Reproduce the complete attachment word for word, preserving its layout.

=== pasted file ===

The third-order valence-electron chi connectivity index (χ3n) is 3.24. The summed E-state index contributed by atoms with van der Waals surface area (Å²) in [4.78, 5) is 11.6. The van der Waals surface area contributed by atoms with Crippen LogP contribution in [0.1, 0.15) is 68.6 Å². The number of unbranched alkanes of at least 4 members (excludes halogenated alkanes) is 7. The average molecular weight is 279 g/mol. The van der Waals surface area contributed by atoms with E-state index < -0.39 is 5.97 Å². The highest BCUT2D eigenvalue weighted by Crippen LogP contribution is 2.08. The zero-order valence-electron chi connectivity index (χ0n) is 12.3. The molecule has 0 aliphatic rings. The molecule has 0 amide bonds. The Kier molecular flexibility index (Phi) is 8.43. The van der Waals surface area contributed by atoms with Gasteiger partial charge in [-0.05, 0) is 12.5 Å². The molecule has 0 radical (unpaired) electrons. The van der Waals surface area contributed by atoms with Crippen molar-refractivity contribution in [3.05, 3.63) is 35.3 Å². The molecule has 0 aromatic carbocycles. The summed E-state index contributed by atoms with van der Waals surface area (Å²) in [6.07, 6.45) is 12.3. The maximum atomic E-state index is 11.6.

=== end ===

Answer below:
The third-order valence-electron chi connectivity index (χ3n) is 3.24. The summed E-state index contributed by atoms with van der Waals surface area (Å²) in [4.78, 5) is 11.6. The van der Waals surface area contributed by atoms with Crippen LogP contribution in [0.1, 0.15) is 68.6 Å². The number of unbranched alkanes of at least 4 members (excludes halogenated alkanes) is 7. The average molecular weight is 279 g/mol. The van der Waals surface area contributed by atoms with E-state index < -0.39 is 5.97 Å². The highest BCUT2D eigenvalue weighted by Crippen LogP contribution is 2.08. The zero-order valence-electron chi connectivity index (χ0n) is 12.3. The molecule has 0 aliphatic rings. The molecule has 0 amide bonds. The Kier molecular flexibility index (Phi) is 8.43. The van der Waals surface area contributed by atoms with Gasteiger partial charge in [-0.05, 0) is 12.5 Å². The molecule has 0 radical (unpaired) electrons. The van der Waals surface area contributed by atoms with Crippen molar-refractivity contribution in [3.05, 3.63) is 35.3 Å². The molecule has 0 aromatic carbocycles. The summed E-state index contributed by atoms with van der Waals surface area (Å²) in [6.07, 6.45) is 12.3. The maximum atomic E-state index is 11.6.